Quick Guide to Understanding Arizona Scorpions
When it comes to pest-related panic attacks, Arizona scorpions are probably one of the state’s top causes. Knowing how to recognize the most threatening species won’t make scorpions seem any less creepy, but it could help you avoid the health consequences associated with a dangerous sting. Although more than 50 species call Arizona home, here are a few that you’re more likely to encounter.
Common Arizona Scorpions
• The Arizona bark scorpion or Centruroides sculpturatus is the only species in the United States that’s considered deadly. You can recognize it by its long, slender hands and tail. It’s usually grey, tan, yellow or light orange in color, but species found at higher elevations may also feature stripes. Most bark scorpions are about two or three inches long, and they’re rarely solitary. If you see one bark scorpion, there are probably more nearby. The dangerous sting of the bark scorpion causes local redness, muscle spasms, tremors, random movements, anxiety, blurred vision, seizures, agitation, sweating and severe pain at the site of the sting. In rare cases, the sting can even be fatal. If you encounter a scorpion fitting the description of a bark scorpion, proceed with extreme caution; seek medical help immediately if stung.
• The Hadrurus arizonensis or Arizona giant hairy scorpion is the largest species found in the United States. It can grow up to six inches in length and is covered by tiny, brown hairs. Its legs and pincers are yellow. Although it’s big, frightening and somewhat aggressive, the hairy scorpion’s sting isn’t particularly dangerous to humans. Pain and local skin reactions are common. Allergic reactions to the sting may cause difficulty breathing, hives, stomach pain, vomiting and swelling. Seek immediate medical attention if these symptoms occur after any insect bite or sting.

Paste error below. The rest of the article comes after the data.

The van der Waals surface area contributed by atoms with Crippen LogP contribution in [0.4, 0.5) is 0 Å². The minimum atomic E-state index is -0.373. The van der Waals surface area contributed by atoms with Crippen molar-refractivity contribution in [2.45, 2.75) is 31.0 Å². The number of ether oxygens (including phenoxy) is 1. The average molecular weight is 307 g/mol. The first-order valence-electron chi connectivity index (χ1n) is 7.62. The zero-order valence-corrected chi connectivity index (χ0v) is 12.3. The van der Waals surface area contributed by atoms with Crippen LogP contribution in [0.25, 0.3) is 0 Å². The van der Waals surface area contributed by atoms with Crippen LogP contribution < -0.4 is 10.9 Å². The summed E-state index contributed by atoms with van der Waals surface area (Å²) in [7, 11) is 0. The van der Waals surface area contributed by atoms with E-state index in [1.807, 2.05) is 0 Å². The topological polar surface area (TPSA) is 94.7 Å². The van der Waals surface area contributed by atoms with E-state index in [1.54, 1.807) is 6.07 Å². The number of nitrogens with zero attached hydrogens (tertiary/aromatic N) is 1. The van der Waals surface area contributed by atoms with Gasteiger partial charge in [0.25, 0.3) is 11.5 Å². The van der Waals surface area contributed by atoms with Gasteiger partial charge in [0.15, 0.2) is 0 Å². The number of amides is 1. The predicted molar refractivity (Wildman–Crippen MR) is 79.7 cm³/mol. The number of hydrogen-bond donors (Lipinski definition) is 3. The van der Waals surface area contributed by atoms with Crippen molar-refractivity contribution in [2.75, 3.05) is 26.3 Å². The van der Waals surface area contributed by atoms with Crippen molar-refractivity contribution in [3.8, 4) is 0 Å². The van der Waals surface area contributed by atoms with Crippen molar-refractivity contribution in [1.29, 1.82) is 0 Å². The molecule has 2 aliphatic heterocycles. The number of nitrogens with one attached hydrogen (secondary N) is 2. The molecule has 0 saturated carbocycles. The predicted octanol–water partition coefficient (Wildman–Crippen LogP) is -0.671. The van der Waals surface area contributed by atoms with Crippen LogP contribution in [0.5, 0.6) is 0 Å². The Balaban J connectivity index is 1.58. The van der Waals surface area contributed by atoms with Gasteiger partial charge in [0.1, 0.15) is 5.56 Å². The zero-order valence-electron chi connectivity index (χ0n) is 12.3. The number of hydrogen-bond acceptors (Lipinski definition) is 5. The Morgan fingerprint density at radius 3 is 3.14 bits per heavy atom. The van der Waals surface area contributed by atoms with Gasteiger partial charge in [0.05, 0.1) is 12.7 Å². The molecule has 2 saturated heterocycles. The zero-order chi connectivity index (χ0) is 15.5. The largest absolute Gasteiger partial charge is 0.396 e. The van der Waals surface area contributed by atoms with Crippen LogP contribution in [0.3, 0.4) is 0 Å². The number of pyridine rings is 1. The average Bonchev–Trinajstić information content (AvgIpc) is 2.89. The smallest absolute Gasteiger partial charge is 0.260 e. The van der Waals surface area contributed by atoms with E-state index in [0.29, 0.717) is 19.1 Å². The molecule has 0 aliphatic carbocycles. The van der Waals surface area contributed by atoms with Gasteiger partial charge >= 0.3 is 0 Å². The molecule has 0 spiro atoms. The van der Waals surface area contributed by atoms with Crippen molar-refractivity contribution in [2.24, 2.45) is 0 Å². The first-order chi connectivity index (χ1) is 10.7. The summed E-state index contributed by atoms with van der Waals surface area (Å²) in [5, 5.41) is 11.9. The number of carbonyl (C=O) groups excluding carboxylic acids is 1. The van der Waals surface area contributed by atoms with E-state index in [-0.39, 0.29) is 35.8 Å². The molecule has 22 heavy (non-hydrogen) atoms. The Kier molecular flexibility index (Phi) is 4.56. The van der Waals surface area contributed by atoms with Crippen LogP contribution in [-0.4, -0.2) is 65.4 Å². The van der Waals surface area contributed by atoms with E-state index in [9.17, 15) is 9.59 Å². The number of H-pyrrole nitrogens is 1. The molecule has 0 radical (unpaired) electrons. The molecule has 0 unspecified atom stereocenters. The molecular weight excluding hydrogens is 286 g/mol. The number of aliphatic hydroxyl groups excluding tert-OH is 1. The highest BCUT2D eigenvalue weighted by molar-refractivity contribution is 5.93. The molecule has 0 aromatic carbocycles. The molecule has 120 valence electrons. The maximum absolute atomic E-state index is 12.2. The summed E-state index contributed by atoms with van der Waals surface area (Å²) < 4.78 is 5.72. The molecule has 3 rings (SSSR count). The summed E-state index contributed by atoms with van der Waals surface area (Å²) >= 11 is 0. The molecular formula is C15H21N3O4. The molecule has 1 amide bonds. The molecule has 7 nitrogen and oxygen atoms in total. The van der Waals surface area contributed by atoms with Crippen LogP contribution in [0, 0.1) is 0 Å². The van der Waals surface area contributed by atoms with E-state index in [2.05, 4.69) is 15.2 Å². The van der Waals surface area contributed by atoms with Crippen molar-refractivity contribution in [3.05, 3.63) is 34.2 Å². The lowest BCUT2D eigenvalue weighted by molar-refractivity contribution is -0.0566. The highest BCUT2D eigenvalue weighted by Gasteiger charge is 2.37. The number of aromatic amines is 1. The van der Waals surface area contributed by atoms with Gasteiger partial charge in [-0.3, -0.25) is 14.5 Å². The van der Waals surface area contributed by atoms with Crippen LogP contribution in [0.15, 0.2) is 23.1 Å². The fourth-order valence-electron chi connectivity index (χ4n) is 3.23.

• Another common species is the Vaejovis spinigerus or Arizona stripetail scorpion. It’s also called the devil scorpion due to its appearance. You can identify this species by the brown or tan stripes along the back of its tail, which is usually thicker than its hands. The devil scorpion may reach three inches in length, and its body has a lustrous appearance. Like most other scorpions, its sting is painful but not dangerous to humans.
• The Vaejovis confusus or yellow ground scorpion is yellowish in color with slender hands and fingers. It closely resembles the bark scorpion but can be distinguished by its tail. The first two tail segments are usually wider than they are long. Although the mistaken identity has caused much panic among humans, the yellow ground scorpion’s venom isn’t dangerous.
Preventing Scorpion Infestations
Prevention is a far better alternative to fighting a scorpion infestation on your property. Here are a few tips to help you keep them at bay.
• Keep brush and debris away from your property. If you store firewood in your yard, keep it at least 30 feet away from your home.
• Limit the presence of rocks in gardens and play areas.
• Repair all water leaks from air conditioners, pipes and irrigation systems as soon as possible. Wet, warm conditions attract scorpions.
• If you do find live scorpions in your yard or home, contact a pest control company immediately for professional help.
Burns Pest Elimination
When Phoenix and Tucson residents and business owners spot a scorpion, they know who to call. At Burns Pest Elimination, we’re familiar with the various scorpions that call Arizona home. Let us manage your scorpion problem through careful investigation and targeted treatment, so you don’t have to fear a painful or dangerous encounter. Visit us online to learn more about our services.